I got up a little later than usual today, and was unable to park in my usual spot, the Parking Garage. The weather has finally broken, and it was absolutely beautiful, warm and sunny.
In the morning I bounced between two talks about managing employees in startups, and protecting domain names. The first was somewhat interesting, but for the second talk, all I can say is
god save us all from lawyers, please. This panel members (all lawyers) and some of the other Esquires in the audience came to the great conclusion that there is a problem with ICANN because they turn a profit, and that all of interests would be best served by having the government regulate this function.
After a nice leisurely lunch on the roof of the Iron Cactus, I spent the afternoon at two talks:
- A film panel focused on the topic of 3D, with Robert Rodriguez and Henry Selick, the stop action animator of
Nightmare before Christmasfame. This session was fantastic and went by way too fast. They both presented short clips of their work in this domain, and answered a large volume of questions. It was great to be able to see into the minds of these two fantastic artists and see what makes them tick. Having the audience so engaged, made the session enjoyable on several levels.
- Bruce Sterling's keynote speech finished the day. I think he portrayed the general state of things, with some good commentary on today's Internet, Social Media, etc. I would say that although he tried to assume the mantel of an objective journalist or observer, his political agenda did leak out on several occasions. I'll just say that this, Bruce is lot more enamored and impressed by Politicians and Policy Wonks, than I am.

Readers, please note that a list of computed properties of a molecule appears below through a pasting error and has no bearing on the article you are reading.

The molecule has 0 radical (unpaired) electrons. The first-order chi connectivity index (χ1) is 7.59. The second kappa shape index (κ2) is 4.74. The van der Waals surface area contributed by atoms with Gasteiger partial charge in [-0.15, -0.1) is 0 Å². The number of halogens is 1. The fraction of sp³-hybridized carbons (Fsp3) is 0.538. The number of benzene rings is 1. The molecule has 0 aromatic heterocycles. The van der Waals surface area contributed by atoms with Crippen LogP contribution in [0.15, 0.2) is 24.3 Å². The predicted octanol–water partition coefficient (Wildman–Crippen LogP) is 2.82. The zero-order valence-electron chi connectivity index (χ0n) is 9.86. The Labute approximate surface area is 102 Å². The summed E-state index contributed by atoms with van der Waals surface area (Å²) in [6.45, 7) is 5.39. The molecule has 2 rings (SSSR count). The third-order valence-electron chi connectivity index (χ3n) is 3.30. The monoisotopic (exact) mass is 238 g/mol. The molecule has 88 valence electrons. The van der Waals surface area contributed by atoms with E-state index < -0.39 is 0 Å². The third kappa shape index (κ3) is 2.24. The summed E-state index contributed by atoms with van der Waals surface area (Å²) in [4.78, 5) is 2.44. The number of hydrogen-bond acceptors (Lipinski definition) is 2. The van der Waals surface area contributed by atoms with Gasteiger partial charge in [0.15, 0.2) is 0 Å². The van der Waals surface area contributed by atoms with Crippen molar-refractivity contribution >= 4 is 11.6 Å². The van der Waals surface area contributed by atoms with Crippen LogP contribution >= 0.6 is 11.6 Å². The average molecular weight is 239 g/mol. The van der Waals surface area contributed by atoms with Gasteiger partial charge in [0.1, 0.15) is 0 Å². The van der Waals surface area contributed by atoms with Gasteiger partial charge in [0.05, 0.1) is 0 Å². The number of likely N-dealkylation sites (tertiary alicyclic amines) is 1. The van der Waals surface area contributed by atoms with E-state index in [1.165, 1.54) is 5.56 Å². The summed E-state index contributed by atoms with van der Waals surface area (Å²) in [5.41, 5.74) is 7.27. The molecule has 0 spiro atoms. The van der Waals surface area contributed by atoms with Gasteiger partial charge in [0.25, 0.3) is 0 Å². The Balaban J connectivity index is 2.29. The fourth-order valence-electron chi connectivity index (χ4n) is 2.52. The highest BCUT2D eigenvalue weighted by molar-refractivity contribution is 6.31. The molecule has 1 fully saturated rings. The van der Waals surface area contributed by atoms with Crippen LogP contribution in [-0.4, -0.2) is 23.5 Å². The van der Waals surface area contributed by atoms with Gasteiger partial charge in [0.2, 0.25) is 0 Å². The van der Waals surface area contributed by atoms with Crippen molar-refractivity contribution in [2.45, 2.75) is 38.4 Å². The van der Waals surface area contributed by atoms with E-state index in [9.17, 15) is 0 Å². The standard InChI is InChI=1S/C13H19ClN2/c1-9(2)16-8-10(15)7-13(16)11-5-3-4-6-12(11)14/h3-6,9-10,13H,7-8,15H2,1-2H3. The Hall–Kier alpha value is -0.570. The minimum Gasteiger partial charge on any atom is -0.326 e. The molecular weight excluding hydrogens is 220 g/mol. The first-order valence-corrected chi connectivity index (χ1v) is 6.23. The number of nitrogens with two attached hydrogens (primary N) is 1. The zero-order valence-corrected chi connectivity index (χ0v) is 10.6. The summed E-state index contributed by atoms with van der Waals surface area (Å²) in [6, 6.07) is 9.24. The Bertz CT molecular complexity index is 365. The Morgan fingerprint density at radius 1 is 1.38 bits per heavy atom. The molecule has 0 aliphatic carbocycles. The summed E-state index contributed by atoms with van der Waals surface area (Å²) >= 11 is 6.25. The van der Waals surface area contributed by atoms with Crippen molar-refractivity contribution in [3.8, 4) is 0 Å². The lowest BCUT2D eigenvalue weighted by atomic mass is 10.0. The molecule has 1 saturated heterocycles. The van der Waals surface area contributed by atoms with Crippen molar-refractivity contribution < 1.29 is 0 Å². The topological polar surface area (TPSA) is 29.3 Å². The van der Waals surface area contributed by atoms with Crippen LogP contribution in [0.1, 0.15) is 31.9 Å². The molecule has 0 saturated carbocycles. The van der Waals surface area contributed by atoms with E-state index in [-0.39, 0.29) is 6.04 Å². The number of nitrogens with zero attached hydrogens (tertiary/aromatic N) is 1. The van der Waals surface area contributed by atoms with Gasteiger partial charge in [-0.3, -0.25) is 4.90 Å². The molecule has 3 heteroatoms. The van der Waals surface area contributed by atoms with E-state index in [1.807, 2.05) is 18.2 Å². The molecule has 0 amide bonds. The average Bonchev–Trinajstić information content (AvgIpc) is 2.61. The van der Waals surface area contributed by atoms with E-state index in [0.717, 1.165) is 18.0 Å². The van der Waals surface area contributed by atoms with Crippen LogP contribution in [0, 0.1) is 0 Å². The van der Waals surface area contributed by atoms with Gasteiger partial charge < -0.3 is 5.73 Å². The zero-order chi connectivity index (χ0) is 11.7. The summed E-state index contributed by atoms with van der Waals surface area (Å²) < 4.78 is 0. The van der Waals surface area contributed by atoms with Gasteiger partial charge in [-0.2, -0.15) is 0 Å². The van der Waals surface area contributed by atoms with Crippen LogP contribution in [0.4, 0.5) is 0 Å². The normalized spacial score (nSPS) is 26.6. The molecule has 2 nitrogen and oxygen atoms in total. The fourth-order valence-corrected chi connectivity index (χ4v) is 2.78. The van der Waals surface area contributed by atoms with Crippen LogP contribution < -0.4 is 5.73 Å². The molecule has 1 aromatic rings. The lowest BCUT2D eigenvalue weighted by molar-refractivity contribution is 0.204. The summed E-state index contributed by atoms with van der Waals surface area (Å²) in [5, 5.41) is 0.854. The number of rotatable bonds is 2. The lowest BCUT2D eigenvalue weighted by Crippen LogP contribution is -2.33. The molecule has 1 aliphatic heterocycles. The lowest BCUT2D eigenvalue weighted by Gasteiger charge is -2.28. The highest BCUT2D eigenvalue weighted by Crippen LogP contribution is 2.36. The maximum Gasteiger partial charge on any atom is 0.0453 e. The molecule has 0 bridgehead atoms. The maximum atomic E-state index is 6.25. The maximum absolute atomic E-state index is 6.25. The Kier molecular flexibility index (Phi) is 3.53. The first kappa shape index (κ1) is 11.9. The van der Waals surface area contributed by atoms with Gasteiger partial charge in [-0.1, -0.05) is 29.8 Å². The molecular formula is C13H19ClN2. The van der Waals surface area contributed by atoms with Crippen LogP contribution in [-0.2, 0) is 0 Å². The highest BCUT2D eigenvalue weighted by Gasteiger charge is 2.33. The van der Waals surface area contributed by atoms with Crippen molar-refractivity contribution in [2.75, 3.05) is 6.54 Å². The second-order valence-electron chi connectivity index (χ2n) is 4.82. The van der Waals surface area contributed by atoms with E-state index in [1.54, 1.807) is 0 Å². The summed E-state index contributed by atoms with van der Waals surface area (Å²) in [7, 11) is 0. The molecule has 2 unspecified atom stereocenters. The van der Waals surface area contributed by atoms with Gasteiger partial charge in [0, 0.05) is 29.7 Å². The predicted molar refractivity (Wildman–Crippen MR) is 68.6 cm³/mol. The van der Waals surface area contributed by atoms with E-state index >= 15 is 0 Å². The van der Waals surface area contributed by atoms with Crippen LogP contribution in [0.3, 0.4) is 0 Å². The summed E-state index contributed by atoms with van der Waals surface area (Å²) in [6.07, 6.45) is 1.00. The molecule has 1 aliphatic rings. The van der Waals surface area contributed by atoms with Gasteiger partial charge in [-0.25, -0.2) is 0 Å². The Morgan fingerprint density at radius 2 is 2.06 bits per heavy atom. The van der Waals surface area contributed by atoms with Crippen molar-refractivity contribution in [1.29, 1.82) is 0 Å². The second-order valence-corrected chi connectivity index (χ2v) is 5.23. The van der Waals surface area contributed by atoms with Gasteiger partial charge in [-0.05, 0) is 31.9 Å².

For the evening, I went to two film screenings:
- Luckey - at the Convention Center theater. First let me say, this facility was surprisingly good. It is by far, the largest screen of the festival and great sound. The film itself was fantastic and very moving. If only most reality TV could aspire to this level.
The film is a documentary about the life of sculptor, Tom Luckey, who became a quadriplegic from a fall. The deadly irony of this, is the fall was the result of one of his own architectural decisions.
The film covers his present day business, building elaborate climbing tree sculptures that you would find in a Children's Museum. The documentary details the interactions with various family members as they prepare one of these climbing trees, for the Boston Children's Museum.
- The second film I saw last night, was listed as TBA on the Alamo Ritz list. This intrigued me enough to want to go see it. While in line, I recognized that the person next to me in line was originally from Baltimore (my home town), and we had a fun conversation while waiting.
Entry to the screening was delayed. All we were told is that the film was 30 years old, historically significant and that projector setup was taking longer than expected. We finally entered the theater, I was surprised to see Richard Linklater introduced as the MC. He then explained that we were about to see Todd Haynes' banned film Superstar, the Karen Carpenter story, and that Todd might be available after the screening for Q&A. Richard also spoke about seeing this film back then, and the impact it had upon him.
The entire film is done with barbie dolls, interspersed with segues of real people at various points. I found it extremely creative, and found it interesting to hear about why the film had been banned. I was really happy I made this decision to just wing it.
Looking forward to another great day of weather and the close out of SxSWi.